Student of Kiev National University
After three years of IOI and ACM finals attendance, Gluk is an experienced contestant, so he owes his recent rating increase not so much to practice but rather to learning to adapt to the TopCoder competitions format (and, of course, a healthy amount of luck). He has tried all the competition tracks offered by TopCoder, but he prefers the Algorithm one as the fastest and the most thrilling. He's also a 100% reliable developer, but doesn't enjoy Development as much because, in his opinion, it requires more effort and less creativity.
Gluk seems to be one of the few Ukrainian coders who has never had any problems with network issues (except for holidays), getting a USA visa, or making the tough choice between "studies or SRMs." With one more try at the ACM finals with xOberon as a teammate, and four more years of TCCC eligibility, he has every chance to succeed.
Student of Lviv National University
Vasyl[alphacom] wrote his first SRM less then 18 months ago, so he's the least experienced of the Ukrainian semifinalists. He admits he was really surprised to advance onsite, even though by the TCO qualifications he was ranked among the Top 30 Algorithm competitors (and several SRMs later he outrated bladerunner ). Vasyl[alphacom] owes his recent progress to permanent practice: he spends most of his leisure time on training, and misses challenges only in very special cases, like when he had an exam scheduled for the same day.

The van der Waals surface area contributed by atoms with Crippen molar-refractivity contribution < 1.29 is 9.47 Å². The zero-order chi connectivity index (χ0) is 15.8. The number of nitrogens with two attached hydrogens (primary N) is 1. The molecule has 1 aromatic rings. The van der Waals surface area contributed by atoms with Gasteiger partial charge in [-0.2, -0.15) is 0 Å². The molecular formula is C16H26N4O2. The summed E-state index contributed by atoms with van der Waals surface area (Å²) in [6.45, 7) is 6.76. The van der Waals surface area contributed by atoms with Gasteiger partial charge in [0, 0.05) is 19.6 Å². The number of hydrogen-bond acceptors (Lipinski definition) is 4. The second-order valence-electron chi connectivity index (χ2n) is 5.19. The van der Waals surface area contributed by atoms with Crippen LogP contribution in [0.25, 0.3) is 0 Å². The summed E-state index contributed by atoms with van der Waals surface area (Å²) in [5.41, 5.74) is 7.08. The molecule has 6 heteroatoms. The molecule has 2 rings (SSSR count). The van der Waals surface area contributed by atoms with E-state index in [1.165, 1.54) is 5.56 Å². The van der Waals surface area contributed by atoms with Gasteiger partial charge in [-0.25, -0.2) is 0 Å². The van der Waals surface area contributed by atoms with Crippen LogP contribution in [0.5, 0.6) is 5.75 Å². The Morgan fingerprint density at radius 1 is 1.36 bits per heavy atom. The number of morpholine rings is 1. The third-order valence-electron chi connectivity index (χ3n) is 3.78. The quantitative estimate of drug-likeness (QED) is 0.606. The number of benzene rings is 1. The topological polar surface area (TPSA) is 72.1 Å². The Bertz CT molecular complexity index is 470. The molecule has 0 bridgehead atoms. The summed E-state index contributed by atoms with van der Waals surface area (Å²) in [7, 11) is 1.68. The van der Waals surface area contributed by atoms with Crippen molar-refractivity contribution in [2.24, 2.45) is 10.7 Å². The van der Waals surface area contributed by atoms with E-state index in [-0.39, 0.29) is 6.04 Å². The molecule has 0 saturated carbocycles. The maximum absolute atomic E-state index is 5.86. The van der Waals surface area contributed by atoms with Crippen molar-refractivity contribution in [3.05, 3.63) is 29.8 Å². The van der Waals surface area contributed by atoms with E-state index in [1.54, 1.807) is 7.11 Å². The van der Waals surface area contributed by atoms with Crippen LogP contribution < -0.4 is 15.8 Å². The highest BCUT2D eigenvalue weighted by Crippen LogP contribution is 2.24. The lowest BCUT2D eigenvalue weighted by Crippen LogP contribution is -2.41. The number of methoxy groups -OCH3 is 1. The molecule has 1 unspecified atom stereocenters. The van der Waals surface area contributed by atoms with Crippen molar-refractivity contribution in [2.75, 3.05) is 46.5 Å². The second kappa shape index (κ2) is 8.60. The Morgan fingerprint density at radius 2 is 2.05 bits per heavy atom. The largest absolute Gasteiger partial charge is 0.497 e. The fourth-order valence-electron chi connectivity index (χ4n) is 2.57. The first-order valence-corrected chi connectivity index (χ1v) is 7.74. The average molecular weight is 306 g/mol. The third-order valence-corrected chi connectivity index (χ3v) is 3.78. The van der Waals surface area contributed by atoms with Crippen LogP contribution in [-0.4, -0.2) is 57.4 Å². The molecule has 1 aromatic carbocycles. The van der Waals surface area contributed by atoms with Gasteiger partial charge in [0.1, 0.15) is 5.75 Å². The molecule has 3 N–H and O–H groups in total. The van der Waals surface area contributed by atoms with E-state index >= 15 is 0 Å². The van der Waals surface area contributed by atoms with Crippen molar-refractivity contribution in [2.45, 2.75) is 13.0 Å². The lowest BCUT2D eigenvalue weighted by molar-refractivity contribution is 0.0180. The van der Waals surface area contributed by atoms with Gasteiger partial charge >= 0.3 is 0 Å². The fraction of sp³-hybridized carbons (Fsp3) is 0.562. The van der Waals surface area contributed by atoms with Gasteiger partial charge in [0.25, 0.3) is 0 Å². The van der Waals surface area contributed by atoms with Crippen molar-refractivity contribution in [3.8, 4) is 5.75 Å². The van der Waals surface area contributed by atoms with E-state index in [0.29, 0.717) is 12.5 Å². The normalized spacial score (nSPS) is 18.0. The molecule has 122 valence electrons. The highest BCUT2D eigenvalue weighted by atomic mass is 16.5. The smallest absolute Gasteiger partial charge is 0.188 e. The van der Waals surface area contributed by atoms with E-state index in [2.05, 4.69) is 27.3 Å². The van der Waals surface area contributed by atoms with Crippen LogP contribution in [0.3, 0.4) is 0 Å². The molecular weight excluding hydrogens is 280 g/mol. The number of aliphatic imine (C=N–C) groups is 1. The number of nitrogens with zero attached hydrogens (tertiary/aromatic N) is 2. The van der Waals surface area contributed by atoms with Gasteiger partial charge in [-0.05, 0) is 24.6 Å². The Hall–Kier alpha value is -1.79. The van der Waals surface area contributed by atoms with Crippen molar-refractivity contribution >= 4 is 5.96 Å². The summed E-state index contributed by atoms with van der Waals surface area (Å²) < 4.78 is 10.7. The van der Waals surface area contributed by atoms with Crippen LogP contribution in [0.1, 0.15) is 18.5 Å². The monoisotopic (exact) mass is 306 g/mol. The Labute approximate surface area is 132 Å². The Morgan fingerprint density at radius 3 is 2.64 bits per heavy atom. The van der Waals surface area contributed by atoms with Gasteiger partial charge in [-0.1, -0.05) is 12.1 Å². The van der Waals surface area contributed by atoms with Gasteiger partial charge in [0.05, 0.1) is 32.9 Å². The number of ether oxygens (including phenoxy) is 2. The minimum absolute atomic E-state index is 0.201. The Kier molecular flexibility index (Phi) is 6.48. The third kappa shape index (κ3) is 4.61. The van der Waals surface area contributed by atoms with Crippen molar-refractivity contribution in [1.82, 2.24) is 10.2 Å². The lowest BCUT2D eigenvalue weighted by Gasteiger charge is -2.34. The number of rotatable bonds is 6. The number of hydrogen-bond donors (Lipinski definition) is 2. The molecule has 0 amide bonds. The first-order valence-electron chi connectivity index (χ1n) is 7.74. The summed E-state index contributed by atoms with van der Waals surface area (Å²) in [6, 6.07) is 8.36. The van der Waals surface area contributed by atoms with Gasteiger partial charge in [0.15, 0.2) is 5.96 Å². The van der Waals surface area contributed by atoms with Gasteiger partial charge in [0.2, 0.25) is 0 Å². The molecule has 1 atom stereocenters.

Unlike other Ukrainian advancers, Vasyl[alphacom] received his USA visa for the first time this year. He met a traditional obstacle at the embassy - his interview was arranged for June at first, and it took a letter from TC to rearrange it.